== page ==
Jūrō Oka

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Black-and-white photo of a Japanese man
Jūrō Oka (27 July 1870 – 8 January 1923)

Jūrō Oka (岡 十郎 Oka Jūrō, 27 July 1870 – 8 January 1923) was a Japanese businessman considered the "father of Japanese whaling".[1]

In the 1890s oka travelled to the West to acquire whaling techniques and equipment, and in 1899 established Nihon En'yō Gyogyō K.K., which caught its first whale the following year with Norwegian gunner. Whaling in Japan grew rapidly and competition was fierce. In 1908 Oka became the first president of the Japan Whaling Association. Oka declared Japan would "become one of the greatest whaling nations in the world ... The day will come when we shall hear one morning that whales have been caught in the Arctic and in the evening that whales are being hunted in the Antarctic."

Life and career[edit]

Following the Meiji Restoration of 1868, Japan went through a period of rapid modernization, and many were sent to the West to bring back knowledge and technology. The nation began to assert its authority in the Far East, which was to lead to the colonization of Korea and Taiwan. The Russian Empire dominated whaling in the region, which added political motivations to Japanese whaling.[2]

Oka visited the government in Tokyo with a plan to modernize whaling. The government agreed to it, and he set off for Norway, where he purchased whaling equipment at 10% above the prices asked to ensure early delivery to Japan.[2] He studied the practicalities of whaling in Finnmark and made trips to the Azores to observe traditional methods and to the Newfoundland Colony to observe modern methods which had just begun to be used there. He concluded that the Norwegians had a superior system, but that Japan could not adopt it as-is given that the Norwegians whaled primarily for oil, the Japanese for meat.[3]

Oka returned to Japan and in Yamaguchi Prefecture on 20 July 1899 established the whaling company Nihon En'yō Gyogyō K.K., nicknamed the Ichimaru Kaisha after its logo: the Chinese character for the number one ( ichi) within a circle (maru). Oka was managing director. Oka's was not the first modern whaling corporation in Japan: Hogei Gumi had preceded it by a year, but had found little success and closed in 1900.[3]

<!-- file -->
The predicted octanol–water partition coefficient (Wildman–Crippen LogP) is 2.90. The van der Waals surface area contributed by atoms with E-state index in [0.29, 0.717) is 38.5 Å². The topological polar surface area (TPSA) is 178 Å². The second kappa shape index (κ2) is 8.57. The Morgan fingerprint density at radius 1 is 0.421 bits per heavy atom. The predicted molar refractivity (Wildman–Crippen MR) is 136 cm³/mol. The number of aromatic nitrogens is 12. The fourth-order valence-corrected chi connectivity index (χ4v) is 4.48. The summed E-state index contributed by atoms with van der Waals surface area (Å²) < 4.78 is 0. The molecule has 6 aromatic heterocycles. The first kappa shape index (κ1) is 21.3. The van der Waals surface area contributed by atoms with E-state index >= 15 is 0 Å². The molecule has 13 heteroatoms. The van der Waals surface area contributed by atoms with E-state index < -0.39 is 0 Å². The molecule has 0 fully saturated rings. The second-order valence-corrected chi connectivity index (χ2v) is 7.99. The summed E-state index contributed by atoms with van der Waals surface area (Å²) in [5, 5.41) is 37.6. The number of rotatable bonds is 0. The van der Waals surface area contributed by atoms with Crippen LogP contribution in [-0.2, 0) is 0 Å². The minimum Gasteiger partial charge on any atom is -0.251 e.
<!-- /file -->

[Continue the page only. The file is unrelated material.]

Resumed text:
Japan was in financial straits following the First Sino-Japanese War (1894–95) so Oka found it difficult to raise the 100,000 yen necessary for the enterprise. The company applied for a whaling licence from Korea, which was difficult to obtain as the Korean court was under the influence of the Russian Empire. A three-year licence was granted, restricted to three locations at 600 yen per whaler. For reasons of prestige, the company had the whaler built in Japan: the Daiichi Chōshū Maru (第一長州丸, completed 30 November 1899), named after Chōshū Domain, which was Yamaguchi Prefecture's name before the Meiji Restoration. The company hired an experienced Norwegian gunner, Morten Pedersen, who shot the company's first whale—a blue whale—on 4 February 1900.[4]

The company turned its first profit the following year, by which point it had added a whaler, the Olga, leased from an Anglo-Russian company. Nihon En'yō Gyogyō faced near ruin when the Daiichi Chōshū Maru was wrecked on the coast of Korea in a blizzard on 2 December 1901; the ship was uninsured, as no insurance company had been willing to cover it. The Olga's catch the following year nearly covered the losses, though, and the company survived.[5]

Oka began to charter the Norwegian whalers Rex and Regina; Norwegian companies were unable otherwise to obtain whaling licenses in the region.[5] In 1904 the company purchased the Olga and reorganized as Tōyō Gyogyō (東洋漁業) with capital of 500,000 yen.[6]

Oka obtained a concession from the Korean government on 11 January 1904; as Russian whaling ceased during the Russo-Japanese War (1904–05) Oka had a de facto monopoly in Korean waters for the war's duration, which he expanded with the lease of three Russian stations on 1 May 1905.[7] Japan's success in the war opened Eastern waters and allowed the company to expand.[8] It began purchasing new whalers in 1906, the first of which was the Norwegian-built Togo, and soon became the most profitable whaling company worldwide. Its success inspired other Japanese whaling companies, with similar success.[6] Competition was fierce, and whaling companies fought to secure the best whalers, until the government threatened to intervene; to calm this strife, Oka led a series of conferences in mid-1908 that led to the establishment of the Japan Whaling Association on 18 December 1908, based in Osaka with Oka as its first president. The Association restricted the number of whalers within Japanese waters and had heavy penalties for breaches of its code.[8]

On 2 May 1910 Japan's four largest whaling companies merged with two smaller ones to form the Tōyō Hogei K.K. (東洋捕鯨, "Oriental Whaling Company").[7] Oka declared Japan would "become one of the greatest whaling nations in the world ... The day will come when we shall hear one morning that whales have been caught in the Arctic and in the evening that whales are being hunted in the Antarctic."[9] Other companies went bankrupt, and still others partook in mergers, until by the 1930s the large company Taiyō Gyogyō (大洋漁業) had absorbed them all.[6]

References[edit]

Works cited[edit]

  • Ellis, Richard (1992). Men and Whales. Robert Hale.
  • Newton, John (2012). A Savage History: A History of Whaling in the Southern and Pacific Oceans. NewSouth. ISBN 978-1-74224-632-1.
  • Tønnessen, Johan Nicolay; Johnsen, Arne Odd (1982). The History of Modern Whaling. University of California Press. ISBN 978-0-520-03973-5.

Further reading[edit]